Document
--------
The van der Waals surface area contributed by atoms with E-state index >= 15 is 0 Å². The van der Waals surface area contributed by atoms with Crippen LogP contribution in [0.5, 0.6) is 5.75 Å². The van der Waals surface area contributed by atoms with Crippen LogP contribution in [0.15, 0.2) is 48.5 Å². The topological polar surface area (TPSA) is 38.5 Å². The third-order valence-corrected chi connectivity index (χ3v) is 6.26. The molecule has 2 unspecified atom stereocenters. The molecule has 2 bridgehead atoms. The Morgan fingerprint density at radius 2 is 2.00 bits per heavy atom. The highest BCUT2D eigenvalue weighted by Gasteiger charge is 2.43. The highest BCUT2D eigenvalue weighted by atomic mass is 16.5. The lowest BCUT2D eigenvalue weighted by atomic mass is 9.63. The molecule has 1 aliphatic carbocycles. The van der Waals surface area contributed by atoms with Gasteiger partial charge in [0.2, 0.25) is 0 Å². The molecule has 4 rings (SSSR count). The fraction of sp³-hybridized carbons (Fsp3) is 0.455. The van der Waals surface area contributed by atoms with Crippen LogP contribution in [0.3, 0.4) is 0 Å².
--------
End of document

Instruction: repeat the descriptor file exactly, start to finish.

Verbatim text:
The van der Waals surface area contributed by atoms with E-state index >= 15 is 0 Å². The van der Waals surface area contributed by atoms with Crippen LogP contribution in [0.5, 0.6) is 5.75 Å². The van der Waals surface area contributed by atoms with Crippen LogP contribution in [0.15, 0.2) is 48.5 Å². The topological polar surface area (TPSA) is 38.5 Å². The third-order valence-corrected chi connectivity index (χ3v) is 6.26. The molecule has 2 unspecified atom stereocenters. The molecule has 2 bridgehead atoms. The Morgan fingerprint density at radius 2 is 2.00 bits per heavy atom. The highest BCUT2D eigenvalue weighted by Gasteiger charge is 2.43. The highest BCUT2D eigenvalue weighted by atomic mass is 16.5. The lowest BCUT2D eigenvalue weighted by atomic mass is 9.63. The molecule has 1 aliphatic carbocycles. The van der Waals surface area contributed by atoms with Gasteiger partial charge in [0.2, 0.25) is 0 Å². The molecule has 4 rings (SSSR count). The fraction of sp³-hybridized carbons (Fsp3) is 0.455. The van der Waals surface area contributed by atoms with Crippen LogP contribution in [0.3, 0.4) is 0 Å².